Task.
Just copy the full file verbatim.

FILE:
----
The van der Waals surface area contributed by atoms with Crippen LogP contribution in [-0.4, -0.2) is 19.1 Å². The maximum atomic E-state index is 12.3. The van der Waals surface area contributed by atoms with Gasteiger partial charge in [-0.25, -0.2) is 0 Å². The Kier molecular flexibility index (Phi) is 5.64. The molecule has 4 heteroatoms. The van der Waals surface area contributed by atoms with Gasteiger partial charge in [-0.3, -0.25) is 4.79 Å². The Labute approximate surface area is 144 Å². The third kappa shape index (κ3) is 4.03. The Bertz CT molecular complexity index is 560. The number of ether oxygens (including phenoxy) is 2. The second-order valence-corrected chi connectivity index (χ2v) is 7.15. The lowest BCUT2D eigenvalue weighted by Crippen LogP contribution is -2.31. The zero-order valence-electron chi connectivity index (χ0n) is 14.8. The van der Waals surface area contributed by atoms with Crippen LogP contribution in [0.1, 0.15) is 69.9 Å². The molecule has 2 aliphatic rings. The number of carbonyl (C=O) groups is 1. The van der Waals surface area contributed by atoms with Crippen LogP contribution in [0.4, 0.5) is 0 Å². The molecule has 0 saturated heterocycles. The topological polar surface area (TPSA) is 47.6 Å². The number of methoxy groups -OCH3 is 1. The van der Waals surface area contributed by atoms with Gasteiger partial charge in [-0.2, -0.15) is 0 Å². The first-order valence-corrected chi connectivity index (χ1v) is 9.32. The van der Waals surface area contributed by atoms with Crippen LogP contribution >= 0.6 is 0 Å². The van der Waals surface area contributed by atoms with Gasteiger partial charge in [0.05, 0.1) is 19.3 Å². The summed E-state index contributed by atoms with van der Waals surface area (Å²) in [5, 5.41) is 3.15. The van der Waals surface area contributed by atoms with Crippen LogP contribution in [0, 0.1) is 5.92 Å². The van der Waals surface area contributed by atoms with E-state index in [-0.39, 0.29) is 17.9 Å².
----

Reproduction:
The van der Waals surface area contributed by atoms with Crippen LogP contribution in [-0.4, -0.2) is 19.1 Å². The maximum atomic E-state index is 12.3. The van der Waals surface area contributed by atoms with Gasteiger partial charge in [-0.25, -0.2) is 0 Å². The Kier molecular flexibility index (Phi) is 5.64. The molecule has 4 heteroatoms. The van der Waals surface area contributed by atoms with Gasteiger partial charge in [-0.3, -0.25) is 4.79 Å². The Labute approximate surface area is 144 Å². The third kappa shape index (κ3) is 4.03. The Bertz CT molecular complexity index is 560. The number of ether oxygens (including phenoxy) is 2. The second-order valence-corrected chi connectivity index (χ2v) is 7.15. The lowest BCUT2D eigenvalue weighted by Crippen LogP contribution is -2.31. The zero-order valence-electron chi connectivity index (χ0n) is 14.8. The van der Waals surface area contributed by atoms with Crippen LogP contribution in [0.1, 0.15) is 69.9 Å². The molecule has 2 aliphatic rings. The number of carbonyl (C=O) groups is 1. The van der Waals surface area contributed by atoms with Crippen LogP contribution in [0.4, 0.5) is 0 Å². The molecule has 0 saturated heterocycles. The topological polar surface area (TPSA) is 47.6 Å². The number of methoxy groups -OCH3 is 1. The van der Waals surface area contributed by atoms with Gasteiger partial charge in [-0.2, -0.15) is 0 Å². The first-order valence-corrected chi connectivity index (χ1v) is 9.32. The van der Waals surface area contributed by atoms with Crippen LogP contribution >= 0.6 is 0 Å². The van der Waals surface area contributed by atoms with Gasteiger partial charge in [0.05, 0.1) is 19.3 Å². The summed E-state index contributed by atoms with van der Waals surface area (Å²) in [5, 5.41) is 3.15. The van der Waals surface area contributed by atoms with Crippen LogP contribution in [0, 0.1) is 5.92 Å². The van der Waals surface area contributed by atoms with E-state index in [-0.39, 0.29) is 17.9 Å².